The final step in setting up the menu option is to activate the Starting Storage folder to allow the camera to put each of the intervals into their own folder, making them easy to find when downloading to the computer. Choose the Starting Storage Folder option and then check the New Folder box. This will create a new folder each time an interval shoot is required when “All” option is selected in the Playback folder option in the Playback Menu. Afterwards, the camera will display all images in normal sequence on the back of the camera. But they will be stored in their own folder for easy access.
Now that the Interval Setup is complete, the next step is to make the option for easy access. The recommended process is to setup U1, U2, or U3 as a HDR/Landscape option or with the Z9 utilization the Menu Banks. Set up a Shooting Bank for the Timelapse setup and a Custom Setting Bank for the “i” menu quick access. To set up the user settings, the Shooting menu and Custom Setting menu will be tied back to the user define mode dial. When selecting banks within the Z9, any adjustments that are made to the active bank will be set until they are modified. Changing from bank to bank will not impact the settings of the other banks.
The cameras with User Defined setting require the user to save the setting to that specific Mode Dial options. In order to ensure that the desired setting are saved, the process is: select the desired shooting option between Program (P), Aperture (A), Shutter (S), or Manual (M). Make all shooting menu option adjustments. This includes file naming, image area, quality, size, and format, ISO, white balance, picture control, color space, active D-Lighting, noise reduction and more. Access the Custom Setting Menu and make the desired changes to any of the A-G options.
The specific option to set the Interval Timer Quick Access in the “i” menu is to go to the Custom Setting Menu and choose option f Controls. Then choose f1 Customize “i” menu, select which Quick Access option to be replaced, choose the Interval Timer Shooting option, and press “OK.” The camera has replaced the original option with the interval timer shooting option. To save this to U1, U2, or U3, go to the Setup menu and then choose Save User Settings, select the specific user setting, press to the right and then select Save Settings. Now the Interval Timer Shooting option will be easy to access with the turn of the Mode dial and a push of the “i” button. Once pressed, simply select the Start option. There will always be a slight delay to allow any shake that may occur from touching the camera.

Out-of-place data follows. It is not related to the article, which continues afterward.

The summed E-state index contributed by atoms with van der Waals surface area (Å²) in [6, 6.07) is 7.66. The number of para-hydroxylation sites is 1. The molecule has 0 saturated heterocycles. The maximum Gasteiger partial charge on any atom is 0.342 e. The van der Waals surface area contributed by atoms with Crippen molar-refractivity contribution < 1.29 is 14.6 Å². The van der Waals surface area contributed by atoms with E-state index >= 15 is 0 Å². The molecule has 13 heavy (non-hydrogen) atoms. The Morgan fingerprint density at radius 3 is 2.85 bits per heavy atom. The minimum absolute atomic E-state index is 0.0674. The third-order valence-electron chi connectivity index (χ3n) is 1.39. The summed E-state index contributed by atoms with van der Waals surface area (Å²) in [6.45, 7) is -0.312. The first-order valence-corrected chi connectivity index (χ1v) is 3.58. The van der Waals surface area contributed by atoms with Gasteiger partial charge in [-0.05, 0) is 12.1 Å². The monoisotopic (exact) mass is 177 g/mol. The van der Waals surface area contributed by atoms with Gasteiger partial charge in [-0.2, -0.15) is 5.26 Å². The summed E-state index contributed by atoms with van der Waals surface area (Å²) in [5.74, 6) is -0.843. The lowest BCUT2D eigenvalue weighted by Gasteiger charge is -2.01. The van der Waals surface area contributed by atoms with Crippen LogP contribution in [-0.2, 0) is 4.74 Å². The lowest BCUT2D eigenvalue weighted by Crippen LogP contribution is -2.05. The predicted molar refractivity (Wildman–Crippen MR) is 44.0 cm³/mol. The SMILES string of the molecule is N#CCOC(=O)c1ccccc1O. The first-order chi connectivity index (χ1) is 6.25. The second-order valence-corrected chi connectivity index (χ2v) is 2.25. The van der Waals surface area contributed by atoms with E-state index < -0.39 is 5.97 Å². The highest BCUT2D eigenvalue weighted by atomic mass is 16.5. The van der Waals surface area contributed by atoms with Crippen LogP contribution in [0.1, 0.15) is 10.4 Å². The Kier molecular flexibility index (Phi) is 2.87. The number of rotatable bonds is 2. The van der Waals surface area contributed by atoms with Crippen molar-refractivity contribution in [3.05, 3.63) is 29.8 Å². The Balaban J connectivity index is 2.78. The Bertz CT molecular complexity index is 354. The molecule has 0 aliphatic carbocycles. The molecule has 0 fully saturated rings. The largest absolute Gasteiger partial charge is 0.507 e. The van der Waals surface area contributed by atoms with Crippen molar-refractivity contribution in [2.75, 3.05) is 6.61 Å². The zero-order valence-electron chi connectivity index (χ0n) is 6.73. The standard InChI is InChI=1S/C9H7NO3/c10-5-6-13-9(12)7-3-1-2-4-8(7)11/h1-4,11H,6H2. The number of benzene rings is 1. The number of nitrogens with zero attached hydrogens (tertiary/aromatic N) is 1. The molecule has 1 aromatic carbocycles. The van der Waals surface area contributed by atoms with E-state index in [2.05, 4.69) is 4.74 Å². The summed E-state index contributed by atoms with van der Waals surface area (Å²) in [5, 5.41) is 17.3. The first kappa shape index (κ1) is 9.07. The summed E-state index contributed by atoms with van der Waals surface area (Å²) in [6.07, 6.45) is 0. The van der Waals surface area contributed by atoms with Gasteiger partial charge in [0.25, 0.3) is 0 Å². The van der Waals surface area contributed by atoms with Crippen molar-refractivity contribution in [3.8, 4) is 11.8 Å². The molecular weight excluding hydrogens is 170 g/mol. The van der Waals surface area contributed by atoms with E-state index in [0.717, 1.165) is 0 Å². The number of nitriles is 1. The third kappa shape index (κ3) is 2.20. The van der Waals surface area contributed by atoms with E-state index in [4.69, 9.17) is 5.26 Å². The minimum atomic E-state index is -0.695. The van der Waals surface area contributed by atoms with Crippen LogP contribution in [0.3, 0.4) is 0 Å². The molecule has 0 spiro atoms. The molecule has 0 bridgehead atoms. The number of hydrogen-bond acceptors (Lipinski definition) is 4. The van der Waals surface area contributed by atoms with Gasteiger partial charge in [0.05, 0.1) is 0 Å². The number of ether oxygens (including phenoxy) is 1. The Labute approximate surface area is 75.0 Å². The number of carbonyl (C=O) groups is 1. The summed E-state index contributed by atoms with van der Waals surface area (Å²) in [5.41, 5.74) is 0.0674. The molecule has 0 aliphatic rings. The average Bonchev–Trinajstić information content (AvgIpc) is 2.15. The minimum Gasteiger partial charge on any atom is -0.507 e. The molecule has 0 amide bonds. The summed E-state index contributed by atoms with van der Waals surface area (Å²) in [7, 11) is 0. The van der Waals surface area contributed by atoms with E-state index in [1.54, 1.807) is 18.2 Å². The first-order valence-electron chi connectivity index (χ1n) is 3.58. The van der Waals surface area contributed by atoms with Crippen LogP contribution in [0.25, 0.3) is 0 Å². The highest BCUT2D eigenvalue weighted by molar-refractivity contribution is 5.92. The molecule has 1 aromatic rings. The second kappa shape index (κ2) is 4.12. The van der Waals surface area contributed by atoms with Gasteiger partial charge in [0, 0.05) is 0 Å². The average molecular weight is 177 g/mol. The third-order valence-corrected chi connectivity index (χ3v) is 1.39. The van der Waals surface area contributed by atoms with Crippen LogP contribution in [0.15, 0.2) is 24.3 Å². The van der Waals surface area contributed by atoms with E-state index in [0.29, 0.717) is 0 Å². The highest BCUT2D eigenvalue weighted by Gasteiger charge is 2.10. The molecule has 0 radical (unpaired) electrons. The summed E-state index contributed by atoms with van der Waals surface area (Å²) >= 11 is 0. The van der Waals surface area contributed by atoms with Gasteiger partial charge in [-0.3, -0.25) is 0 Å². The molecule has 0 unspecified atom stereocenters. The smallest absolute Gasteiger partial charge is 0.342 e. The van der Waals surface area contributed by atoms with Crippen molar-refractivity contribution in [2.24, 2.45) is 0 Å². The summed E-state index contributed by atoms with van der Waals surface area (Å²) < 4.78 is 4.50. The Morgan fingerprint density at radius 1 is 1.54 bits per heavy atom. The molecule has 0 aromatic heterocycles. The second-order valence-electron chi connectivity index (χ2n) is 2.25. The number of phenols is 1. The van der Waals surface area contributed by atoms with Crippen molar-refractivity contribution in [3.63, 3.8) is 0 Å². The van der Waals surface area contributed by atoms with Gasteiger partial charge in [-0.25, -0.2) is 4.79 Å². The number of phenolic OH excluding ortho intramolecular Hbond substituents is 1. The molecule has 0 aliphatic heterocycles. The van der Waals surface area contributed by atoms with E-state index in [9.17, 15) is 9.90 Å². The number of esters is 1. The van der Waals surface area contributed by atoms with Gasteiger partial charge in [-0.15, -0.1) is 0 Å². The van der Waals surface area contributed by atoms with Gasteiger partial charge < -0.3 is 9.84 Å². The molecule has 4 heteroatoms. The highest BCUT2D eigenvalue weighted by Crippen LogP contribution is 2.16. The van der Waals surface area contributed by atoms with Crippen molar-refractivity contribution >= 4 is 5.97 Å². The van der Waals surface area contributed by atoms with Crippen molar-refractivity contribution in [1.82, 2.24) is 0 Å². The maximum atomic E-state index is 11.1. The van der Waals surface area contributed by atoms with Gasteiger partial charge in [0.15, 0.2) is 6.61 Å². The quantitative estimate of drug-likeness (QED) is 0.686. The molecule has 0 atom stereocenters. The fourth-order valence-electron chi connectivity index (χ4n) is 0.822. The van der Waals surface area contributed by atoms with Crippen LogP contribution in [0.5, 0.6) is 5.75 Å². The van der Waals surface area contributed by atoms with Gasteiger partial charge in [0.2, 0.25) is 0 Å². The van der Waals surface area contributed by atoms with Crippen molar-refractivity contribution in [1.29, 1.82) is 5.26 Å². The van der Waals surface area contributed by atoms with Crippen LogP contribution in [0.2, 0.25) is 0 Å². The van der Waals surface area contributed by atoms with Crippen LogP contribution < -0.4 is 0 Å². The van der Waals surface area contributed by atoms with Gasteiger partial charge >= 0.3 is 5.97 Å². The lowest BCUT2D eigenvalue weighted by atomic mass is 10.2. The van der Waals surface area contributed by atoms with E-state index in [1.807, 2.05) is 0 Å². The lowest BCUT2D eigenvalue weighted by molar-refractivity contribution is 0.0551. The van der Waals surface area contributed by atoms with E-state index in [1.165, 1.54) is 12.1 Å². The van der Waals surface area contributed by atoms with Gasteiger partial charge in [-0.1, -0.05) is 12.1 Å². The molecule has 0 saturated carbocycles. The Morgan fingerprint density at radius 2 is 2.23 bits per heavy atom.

The camera will shoot the sequence and then be ready for another frame until the Interval Timer option is activated again. The menus can be reset to the standard shooting option by going back to P, S, A, or M and choosing the Reset Custom Setting option in the Custom Setting menu. The shooting menu can also be reset by selecting the Shooting Menu and choosing the Reset Photo Shooting menu option. This will allow the camera to be set up for other user defined options and shooting styles. I have U1 set up for Monochrome, U2 Portraits, and U3 Landscape. This allows me to keep my P, S, A, and M setting for normal shooting. One of the shooting options that I make sure to change with each user defined set up is the file naming as this ensures no duplicate naming when using multiple cameras.
Terrence Campbell started with Nikon as a Technical Sales Representative facilitating classes and trainings throughout the United States. He and his family reside in central Texas while he continues his work with Nikon as a District Account Manager, working with amazing photo retailers and photographers.